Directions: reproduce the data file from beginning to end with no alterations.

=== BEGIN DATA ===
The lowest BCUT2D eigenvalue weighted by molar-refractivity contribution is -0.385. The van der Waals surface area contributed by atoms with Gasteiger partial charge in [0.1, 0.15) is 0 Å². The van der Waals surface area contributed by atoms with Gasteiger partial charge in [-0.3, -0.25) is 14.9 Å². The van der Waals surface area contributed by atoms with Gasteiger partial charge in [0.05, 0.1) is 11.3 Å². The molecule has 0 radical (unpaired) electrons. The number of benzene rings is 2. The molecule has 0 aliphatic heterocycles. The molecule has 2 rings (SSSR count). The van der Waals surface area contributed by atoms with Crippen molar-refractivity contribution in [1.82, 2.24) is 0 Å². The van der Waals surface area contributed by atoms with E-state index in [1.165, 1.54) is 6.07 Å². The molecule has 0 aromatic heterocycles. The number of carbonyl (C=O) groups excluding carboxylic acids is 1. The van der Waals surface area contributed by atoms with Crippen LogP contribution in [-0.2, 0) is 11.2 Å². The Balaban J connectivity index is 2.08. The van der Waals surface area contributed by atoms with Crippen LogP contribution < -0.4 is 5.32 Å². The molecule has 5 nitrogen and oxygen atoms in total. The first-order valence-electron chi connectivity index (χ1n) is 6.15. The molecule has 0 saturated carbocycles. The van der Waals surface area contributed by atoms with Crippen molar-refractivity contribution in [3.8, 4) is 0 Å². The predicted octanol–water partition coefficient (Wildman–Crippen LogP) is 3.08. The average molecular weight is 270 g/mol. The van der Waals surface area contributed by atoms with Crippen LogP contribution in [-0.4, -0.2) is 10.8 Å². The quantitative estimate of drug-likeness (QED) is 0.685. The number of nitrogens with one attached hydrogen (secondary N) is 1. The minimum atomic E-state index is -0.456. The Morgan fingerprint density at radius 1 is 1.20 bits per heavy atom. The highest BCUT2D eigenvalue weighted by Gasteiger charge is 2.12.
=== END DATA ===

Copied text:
The lowest BCUT2D eigenvalue weighted by molar-refractivity contribution is -0.385. The van der Waals surface area contributed by atoms with Gasteiger partial charge in [0.1, 0.15) is 0 Å². The van der Waals surface area contributed by atoms with Gasteiger partial charge in [-0.3, -0.25) is 14.9 Å². The van der Waals surface area contributed by atoms with Gasteiger partial charge in [0.05, 0.1) is 11.3 Å². The molecule has 0 radical (unpaired) electrons. The number of benzene rings is 2. The molecule has 0 aliphatic heterocycles. The molecule has 2 rings (SSSR count). The van der Waals surface area contributed by atoms with Crippen molar-refractivity contribution in [1.82, 2.24) is 0 Å². The van der Waals surface area contributed by atoms with E-state index in [1.165, 1.54) is 6.07 Å². The molecule has 0 aromatic heterocycles. The number of carbonyl (C=O) groups excluding carboxylic acids is 1. The van der Waals surface area contributed by atoms with Crippen LogP contribution in [-0.2, 0) is 11.2 Å². The Balaban J connectivity index is 2.08. The van der Waals surface area contributed by atoms with Crippen LogP contribution < -0.4 is 5.32 Å². The molecule has 5 nitrogen and oxygen atoms in total. The first-order valence-electron chi connectivity index (χ1n) is 6.15. The molecule has 0 saturated carbocycles. The van der Waals surface area contributed by atoms with Crippen molar-refractivity contribution in [3.8, 4) is 0 Å². The predicted octanol–water partition coefficient (Wildman–Crippen LogP) is 3.08. The average molecular weight is 270 g/mol. The van der Waals surface area contributed by atoms with Crippen LogP contribution in [-0.4, -0.2) is 10.8 Å². The quantitative estimate of drug-likeness (QED) is 0.685. The number of nitrogens with one attached hydrogen (secondary N) is 1. The minimum atomic E-state index is -0.456. The Morgan fingerprint density at radius 1 is 1.20 bits per heavy atom. The highest BCUT2D eigenvalue weighted by Gasteiger charge is 2.12.